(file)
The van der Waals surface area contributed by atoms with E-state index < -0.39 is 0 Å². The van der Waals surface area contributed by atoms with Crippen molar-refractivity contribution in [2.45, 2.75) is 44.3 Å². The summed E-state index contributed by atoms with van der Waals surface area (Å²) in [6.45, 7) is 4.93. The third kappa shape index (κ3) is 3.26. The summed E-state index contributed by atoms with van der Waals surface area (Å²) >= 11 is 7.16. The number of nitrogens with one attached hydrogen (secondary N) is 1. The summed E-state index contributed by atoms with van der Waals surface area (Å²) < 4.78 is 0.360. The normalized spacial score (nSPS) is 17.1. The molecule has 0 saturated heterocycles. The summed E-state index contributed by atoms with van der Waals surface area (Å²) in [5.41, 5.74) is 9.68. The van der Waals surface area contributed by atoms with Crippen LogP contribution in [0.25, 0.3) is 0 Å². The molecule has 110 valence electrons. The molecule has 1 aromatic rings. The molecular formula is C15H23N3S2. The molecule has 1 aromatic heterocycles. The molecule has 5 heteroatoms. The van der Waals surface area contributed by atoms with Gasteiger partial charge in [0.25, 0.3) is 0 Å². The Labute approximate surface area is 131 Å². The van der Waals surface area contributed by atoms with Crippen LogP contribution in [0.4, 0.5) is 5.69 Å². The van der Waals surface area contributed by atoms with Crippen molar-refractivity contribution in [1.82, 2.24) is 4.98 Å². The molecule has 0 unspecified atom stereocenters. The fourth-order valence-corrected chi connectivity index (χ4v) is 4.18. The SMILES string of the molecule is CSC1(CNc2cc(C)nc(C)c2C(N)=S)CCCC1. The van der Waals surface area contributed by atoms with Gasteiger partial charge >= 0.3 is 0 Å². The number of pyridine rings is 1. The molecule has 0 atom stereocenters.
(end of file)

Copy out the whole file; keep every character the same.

The van der Waals surface area contributed by atoms with E-state index < -0.39 is 0 Å². The van der Waals surface area contributed by atoms with Crippen molar-refractivity contribution in [2.45, 2.75) is 44.3 Å². The summed E-state index contributed by atoms with van der Waals surface area (Å²) in [6.45, 7) is 4.93. The third kappa shape index (κ3) is 3.26. The summed E-state index contributed by atoms with van der Waals surface area (Å²) >= 11 is 7.16. The number of nitrogens with one attached hydrogen (secondary N) is 1. The summed E-state index contributed by atoms with van der Waals surface area (Å²) < 4.78 is 0.360. The normalized spacial score (nSPS) is 17.1. The molecule has 0 saturated heterocycles. The summed E-state index contributed by atoms with van der Waals surface area (Å²) in [5.41, 5.74) is 9.68. The van der Waals surface area contributed by atoms with Crippen LogP contribution in [0.25, 0.3) is 0 Å². The molecule has 110 valence electrons. The molecule has 1 aromatic rings. The molecular formula is C15H23N3S2. The molecule has 1 aromatic heterocycles. The molecule has 5 heteroatoms. The van der Waals surface area contributed by atoms with Gasteiger partial charge in [0.25, 0.3) is 0 Å². The Labute approximate surface area is 131 Å². The van der Waals surface area contributed by atoms with Crippen LogP contribution in [0.4, 0.5) is 5.69 Å². The van der Waals surface area contributed by atoms with Crippen molar-refractivity contribution in [1.82, 2.24) is 4.98 Å². The molecule has 0 unspecified atom stereocenters. The fourth-order valence-corrected chi connectivity index (χ4v) is 4.18. The SMILES string of the molecule is CSC1(CNc2cc(C)nc(C)c2C(N)=S)CCCC1. The van der Waals surface area contributed by atoms with Gasteiger partial charge >= 0.3 is 0 Å². The number of pyridine rings is 1. The molecule has 0 atom stereocenters.